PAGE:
The future of Canadian military procurement will be much friendlier to domestic companies, according to the minister responsible for federal procurement.
Proposals coming in with the lowest bottom line will no longer be given the most weight by the government when making acquisitions for the Canadian Armed Forces, Public Works minister Rona Ambrose announced at a keynote speech at CANSEC Wednesday afternoon.
Using Tom Jenkins’s report on defence and security procurement as a guideline, it’s time for Canada to implement a procurement strategy that will work in favour of Canadian companies, Ms. Ambrose said.
With an estimated government spend of $490 billion into military acquisitions within the next decade, Ms. Ambrose said it’s time Canada joined most other developed nations that already have defence procurement strategies in place.
“It was clear to me that Canada was an outlier,” she said.
Various value propositions in addition to cost – including sustainable job creation, research and development opportunities and intellectual property – will be weighted and rated to ensure that military procurement is benefitting Canadian companies, not just providing the government with the lowest price.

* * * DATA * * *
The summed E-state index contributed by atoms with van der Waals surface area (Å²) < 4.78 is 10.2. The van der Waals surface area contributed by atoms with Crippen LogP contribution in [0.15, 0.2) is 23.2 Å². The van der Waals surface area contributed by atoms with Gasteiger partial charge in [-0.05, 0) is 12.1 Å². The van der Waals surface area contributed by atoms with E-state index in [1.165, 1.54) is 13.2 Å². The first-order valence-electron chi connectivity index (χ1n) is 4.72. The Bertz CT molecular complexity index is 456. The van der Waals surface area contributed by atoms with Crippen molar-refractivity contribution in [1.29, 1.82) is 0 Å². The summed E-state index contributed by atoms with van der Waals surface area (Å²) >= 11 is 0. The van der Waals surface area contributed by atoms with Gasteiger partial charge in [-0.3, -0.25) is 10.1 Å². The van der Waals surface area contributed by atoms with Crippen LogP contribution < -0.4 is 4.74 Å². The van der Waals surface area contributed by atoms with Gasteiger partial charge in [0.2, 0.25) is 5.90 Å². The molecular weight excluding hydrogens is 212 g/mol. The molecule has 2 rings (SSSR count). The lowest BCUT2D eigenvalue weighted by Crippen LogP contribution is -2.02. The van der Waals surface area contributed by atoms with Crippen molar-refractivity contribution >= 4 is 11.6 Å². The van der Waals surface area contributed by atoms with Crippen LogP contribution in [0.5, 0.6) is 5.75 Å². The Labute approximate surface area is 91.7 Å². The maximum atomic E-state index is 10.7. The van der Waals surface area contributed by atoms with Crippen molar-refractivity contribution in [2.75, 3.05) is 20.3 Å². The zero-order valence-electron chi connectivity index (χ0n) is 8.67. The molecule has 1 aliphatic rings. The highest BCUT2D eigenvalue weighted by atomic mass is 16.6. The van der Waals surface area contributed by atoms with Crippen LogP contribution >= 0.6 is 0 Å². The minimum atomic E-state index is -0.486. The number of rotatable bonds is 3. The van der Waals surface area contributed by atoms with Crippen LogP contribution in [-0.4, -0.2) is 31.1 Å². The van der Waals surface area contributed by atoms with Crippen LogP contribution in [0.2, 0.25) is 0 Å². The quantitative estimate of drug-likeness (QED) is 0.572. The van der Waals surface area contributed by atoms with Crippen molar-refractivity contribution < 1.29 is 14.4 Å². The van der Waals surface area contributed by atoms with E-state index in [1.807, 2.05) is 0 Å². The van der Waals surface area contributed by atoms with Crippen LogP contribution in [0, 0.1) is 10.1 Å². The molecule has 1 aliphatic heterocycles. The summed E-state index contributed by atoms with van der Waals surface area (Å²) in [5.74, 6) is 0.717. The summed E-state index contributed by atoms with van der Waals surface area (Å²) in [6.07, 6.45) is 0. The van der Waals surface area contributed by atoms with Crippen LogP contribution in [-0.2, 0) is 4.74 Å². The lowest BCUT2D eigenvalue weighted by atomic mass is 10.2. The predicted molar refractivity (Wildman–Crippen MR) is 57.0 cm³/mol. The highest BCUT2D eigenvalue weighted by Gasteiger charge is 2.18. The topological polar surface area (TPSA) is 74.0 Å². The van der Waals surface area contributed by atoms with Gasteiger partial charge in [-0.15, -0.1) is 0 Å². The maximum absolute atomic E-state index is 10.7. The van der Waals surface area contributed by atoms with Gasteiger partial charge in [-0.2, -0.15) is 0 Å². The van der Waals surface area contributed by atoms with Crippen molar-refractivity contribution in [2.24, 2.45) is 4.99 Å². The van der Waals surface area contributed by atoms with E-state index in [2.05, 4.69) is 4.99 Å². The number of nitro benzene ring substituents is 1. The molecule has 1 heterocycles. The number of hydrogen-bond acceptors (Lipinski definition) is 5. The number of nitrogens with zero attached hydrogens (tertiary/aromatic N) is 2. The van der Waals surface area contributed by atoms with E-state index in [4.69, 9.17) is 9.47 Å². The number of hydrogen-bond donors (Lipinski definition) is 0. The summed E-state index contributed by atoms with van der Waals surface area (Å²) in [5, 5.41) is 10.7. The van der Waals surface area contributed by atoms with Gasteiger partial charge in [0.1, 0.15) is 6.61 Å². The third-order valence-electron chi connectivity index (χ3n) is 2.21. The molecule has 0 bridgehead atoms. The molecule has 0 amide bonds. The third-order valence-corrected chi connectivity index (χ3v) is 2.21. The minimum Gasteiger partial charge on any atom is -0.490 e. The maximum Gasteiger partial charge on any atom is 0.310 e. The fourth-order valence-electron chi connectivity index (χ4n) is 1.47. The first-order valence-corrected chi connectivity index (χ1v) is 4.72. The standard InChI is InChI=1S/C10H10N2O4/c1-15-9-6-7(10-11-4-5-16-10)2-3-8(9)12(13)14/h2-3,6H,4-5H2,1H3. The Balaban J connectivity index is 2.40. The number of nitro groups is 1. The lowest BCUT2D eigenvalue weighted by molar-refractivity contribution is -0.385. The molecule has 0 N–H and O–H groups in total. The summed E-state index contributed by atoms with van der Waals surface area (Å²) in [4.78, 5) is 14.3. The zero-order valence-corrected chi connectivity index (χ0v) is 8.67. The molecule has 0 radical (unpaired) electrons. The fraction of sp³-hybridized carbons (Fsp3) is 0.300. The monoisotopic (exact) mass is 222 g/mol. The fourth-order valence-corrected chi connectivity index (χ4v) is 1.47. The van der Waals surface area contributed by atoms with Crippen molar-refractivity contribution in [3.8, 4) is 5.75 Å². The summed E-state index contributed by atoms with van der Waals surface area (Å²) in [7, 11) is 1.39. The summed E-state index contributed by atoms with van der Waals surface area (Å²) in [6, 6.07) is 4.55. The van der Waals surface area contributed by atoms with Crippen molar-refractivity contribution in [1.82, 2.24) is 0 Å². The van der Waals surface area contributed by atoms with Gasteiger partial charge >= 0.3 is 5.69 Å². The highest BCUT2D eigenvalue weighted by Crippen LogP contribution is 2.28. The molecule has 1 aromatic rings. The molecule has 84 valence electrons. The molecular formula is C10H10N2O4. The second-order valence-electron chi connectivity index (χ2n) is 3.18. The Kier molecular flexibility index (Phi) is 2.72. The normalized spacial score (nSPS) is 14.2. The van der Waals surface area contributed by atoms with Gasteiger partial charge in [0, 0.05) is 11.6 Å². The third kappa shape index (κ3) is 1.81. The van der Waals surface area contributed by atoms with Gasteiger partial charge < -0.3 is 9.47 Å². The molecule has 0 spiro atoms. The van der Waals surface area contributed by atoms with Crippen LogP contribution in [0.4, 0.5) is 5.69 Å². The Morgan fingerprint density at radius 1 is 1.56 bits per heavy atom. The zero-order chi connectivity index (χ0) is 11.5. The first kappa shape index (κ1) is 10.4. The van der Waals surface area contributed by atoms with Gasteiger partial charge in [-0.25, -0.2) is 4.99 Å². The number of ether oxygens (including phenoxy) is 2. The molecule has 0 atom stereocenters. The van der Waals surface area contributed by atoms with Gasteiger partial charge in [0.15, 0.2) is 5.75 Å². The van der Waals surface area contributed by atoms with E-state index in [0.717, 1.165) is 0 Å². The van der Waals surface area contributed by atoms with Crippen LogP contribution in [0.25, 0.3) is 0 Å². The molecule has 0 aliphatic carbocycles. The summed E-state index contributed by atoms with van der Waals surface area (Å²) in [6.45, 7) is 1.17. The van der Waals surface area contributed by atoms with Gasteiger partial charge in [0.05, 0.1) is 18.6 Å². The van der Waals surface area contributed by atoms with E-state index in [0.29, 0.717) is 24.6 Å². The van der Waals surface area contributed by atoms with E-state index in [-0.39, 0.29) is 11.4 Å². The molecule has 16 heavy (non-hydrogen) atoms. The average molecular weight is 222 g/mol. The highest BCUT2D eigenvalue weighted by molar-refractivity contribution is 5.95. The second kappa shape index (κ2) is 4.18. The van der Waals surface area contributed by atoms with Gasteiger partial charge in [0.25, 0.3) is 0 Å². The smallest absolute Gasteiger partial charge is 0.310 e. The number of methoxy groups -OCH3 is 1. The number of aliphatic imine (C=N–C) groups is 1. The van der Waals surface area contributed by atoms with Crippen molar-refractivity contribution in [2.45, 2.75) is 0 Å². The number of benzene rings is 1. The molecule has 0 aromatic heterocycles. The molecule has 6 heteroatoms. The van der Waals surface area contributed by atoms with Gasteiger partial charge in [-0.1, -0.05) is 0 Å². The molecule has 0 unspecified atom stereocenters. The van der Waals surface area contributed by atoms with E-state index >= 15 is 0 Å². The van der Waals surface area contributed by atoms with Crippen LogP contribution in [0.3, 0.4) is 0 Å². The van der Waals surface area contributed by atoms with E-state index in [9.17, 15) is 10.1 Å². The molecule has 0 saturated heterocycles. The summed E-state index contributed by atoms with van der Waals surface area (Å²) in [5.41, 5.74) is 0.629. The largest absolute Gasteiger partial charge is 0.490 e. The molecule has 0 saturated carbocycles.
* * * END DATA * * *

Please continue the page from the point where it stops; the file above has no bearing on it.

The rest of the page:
The framework is yet to be determined, but Ms. Ambrose said industry experts have recommended the policy be applied to contracts valued at more than $20 million.
In addition to looking at a broader range of variables, the government will also give domestic companies a better idea of what opportunities are coming down the pipeline by publishing its operational requirements further in advance. This will allow companies to get a head start on pursuing contracts, and give the government more time to survey what Canadian companies have to offer.
“I say to my colleagues, ‘How can we buy off the shelf if we don’t know what’s on the shelf, especially what’s on the shelf in Canada?’” Ms. Ambrose said.
Levering key industrial capabilities, or KICs, will help the government get the best overall value for its money and promote niche specializations of Canadian firms. The six KICs identified by Mr. Jenkins in his report include arctic and maritime security, protecting the soldier, command and support, cyber-security, training systems and in-service support.
“This is a big change to our procurement strategy,” Ms. Ambrose said, adding that additional consultations will take place with industry to determine the best way to implement the new strategy.
Some may argue this new strategy will cost taxpayers more money or give industry too much decisionmaking power.
“The onus is on industry to work closely with our government to make sure that we show them that that’s not true,” Ms. Ambrose said.
Jim Quick, president and CEO of the Aerospace Industries Association of Canada, said in a statement that he is pleased with the new strategy.
“Since taking responsibility for the procurement file, (Ms. Ambrose) has made significant progress in the development of a federal procurement strategy that better leverages the strengths of Canada’s industry and takes into account the important implications that procurement decisions have for Canadian jobs and competitiveness,” he stated, encouraging Canadian companies to cooperate and give feedback during the consultation process.